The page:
An administration official suggested that Canada still hadn't made the concessions necessary for entry into the Trans-Pacific Partnership, which she said could be wrapped up soon.
"The question of Canada's participation in the TPP — I think, really, that's something that's going to be up to Canada," Catherine Novelli, the U.S. undersecretary of state, told a media briefing.
"All the other countries are making very strong commitments, including on agriculture. Agriculture is always difficult, and we're all going to put on the table commitments. So the question is: what's the level of ambition that the Canadian government has?
"We would love to have Canada be part of the agreement ... I think that's a judgment the Canadian government's going to have to make."
She expressed hope the deal might be concluded soon, with a negotiating round scheduled in Guam for the last two weeks of May and a meeting of ministers in the Philippines May 26-28.
That being said, the U.S. itself is restive on the trade front. A bill that would give President Barack Obama fast-track negotiating authority will be debated in the coming weeks and there are already signs that both parties might try to slow his trade agenda.
The Canadian government has been reluctant to complete negotiations until it's clear that any trade deal would be likely to get through Congress.
When asked what the U.S. wants from Canada, Novelli declined to offer specifics. She wouldn't say whether it wants a little more market access or the wholesale dismantling of the Canadian supply-management system that regulates dairy and poultry.
On the one hand, that system protects Canadian farmers. On the other, it affects consumers at the grocery store by limiting the choice of foreign imports and setting minimum prices.
The issue is politically sensitive in Canada and, entering this year's election, all major parties profess support for supply management.
But Gordon Ritchie, one of the leading negotiators of the original Canada-U.S. free-trade agreement, lamented in his memoirs that the supply-management system wasn't dismantled three decades ago.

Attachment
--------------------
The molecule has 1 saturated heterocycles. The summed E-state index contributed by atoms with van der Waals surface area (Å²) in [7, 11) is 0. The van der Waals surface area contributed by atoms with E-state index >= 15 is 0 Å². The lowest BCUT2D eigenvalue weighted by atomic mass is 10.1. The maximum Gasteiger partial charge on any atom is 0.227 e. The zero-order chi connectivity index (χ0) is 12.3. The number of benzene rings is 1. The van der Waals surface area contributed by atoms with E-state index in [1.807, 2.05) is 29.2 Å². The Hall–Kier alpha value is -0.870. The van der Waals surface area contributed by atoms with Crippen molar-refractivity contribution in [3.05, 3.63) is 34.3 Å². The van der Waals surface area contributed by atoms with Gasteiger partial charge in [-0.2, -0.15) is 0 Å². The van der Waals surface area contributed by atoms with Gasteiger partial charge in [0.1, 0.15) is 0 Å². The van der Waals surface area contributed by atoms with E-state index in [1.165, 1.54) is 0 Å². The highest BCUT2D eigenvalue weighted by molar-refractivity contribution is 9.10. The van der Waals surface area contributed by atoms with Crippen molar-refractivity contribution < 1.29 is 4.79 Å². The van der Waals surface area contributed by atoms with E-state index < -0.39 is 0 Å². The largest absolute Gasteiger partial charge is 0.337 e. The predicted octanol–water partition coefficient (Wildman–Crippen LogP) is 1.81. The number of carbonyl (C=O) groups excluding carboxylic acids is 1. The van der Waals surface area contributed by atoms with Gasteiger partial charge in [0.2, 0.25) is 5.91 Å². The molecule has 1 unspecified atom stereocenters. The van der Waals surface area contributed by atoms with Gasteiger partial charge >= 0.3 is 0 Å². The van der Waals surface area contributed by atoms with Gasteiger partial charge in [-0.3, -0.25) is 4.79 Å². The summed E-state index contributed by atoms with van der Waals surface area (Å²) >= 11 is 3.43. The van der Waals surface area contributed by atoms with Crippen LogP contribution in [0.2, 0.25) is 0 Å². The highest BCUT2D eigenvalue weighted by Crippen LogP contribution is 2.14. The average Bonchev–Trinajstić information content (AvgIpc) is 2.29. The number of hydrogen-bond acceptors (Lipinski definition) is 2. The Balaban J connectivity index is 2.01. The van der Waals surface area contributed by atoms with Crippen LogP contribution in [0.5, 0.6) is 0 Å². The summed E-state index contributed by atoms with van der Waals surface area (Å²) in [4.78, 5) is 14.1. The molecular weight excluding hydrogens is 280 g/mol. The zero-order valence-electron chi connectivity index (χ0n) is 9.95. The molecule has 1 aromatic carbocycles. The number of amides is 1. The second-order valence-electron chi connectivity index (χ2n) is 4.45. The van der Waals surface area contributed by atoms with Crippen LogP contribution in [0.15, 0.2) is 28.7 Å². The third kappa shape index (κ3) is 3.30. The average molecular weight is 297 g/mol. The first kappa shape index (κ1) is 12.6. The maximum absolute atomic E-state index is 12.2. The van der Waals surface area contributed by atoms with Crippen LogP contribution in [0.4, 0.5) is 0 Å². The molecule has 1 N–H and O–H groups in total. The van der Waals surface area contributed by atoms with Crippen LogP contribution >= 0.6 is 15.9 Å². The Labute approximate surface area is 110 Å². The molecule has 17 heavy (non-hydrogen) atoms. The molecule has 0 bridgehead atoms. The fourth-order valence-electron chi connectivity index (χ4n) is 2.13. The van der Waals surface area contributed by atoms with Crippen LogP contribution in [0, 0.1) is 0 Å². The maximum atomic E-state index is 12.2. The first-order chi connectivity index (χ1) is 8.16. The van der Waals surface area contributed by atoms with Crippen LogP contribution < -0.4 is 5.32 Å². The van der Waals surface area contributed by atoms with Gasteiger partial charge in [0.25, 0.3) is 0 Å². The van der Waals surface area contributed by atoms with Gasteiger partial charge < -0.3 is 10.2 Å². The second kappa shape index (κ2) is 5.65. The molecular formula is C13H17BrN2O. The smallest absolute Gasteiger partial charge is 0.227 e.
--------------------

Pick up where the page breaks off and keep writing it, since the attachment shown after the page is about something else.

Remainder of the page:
His book also chronicles late-stage negotiating tactics where people threatened to walk away from the table. One was Brian Mulroney's chief of staff, Derek Burney, who is described as slamming shut his briefing book and leaving the room at one point.
Burney didn't sound worried Thursday. He said the U.S. has huge agricultural subsidies, big challenges in getting a deal through Congress and is in no position to dictate deadlines.
"At least our government has the capacity to conclude a trade negotiation, something her administration lacks. As for sensitivities on agriculture, she should look carefully in the mirror," he said in an email.
"Whether it is table-thumping or posturing, I would not feed it. Our government will decide ultimately on the merits of the agreement for our national interest."
Another former Canadian trade negotiator added, however, that the administration is telling the truth when it insists that concessions on agriculture are a requirement for entry to the pact.
"Is this tough talk?" asked Debra Steger, now a professor at the University of Ottawa. "Yes, but Canada's position on agriculture has to move if Canada wants to be part of this agreement.
"Does that mean Canada has to give up supply management completely? Most likely not. We did not with the Europeans in the (Canada-Europe trade deal). But we may have to be willing to grant greater access to dairy and poultry products."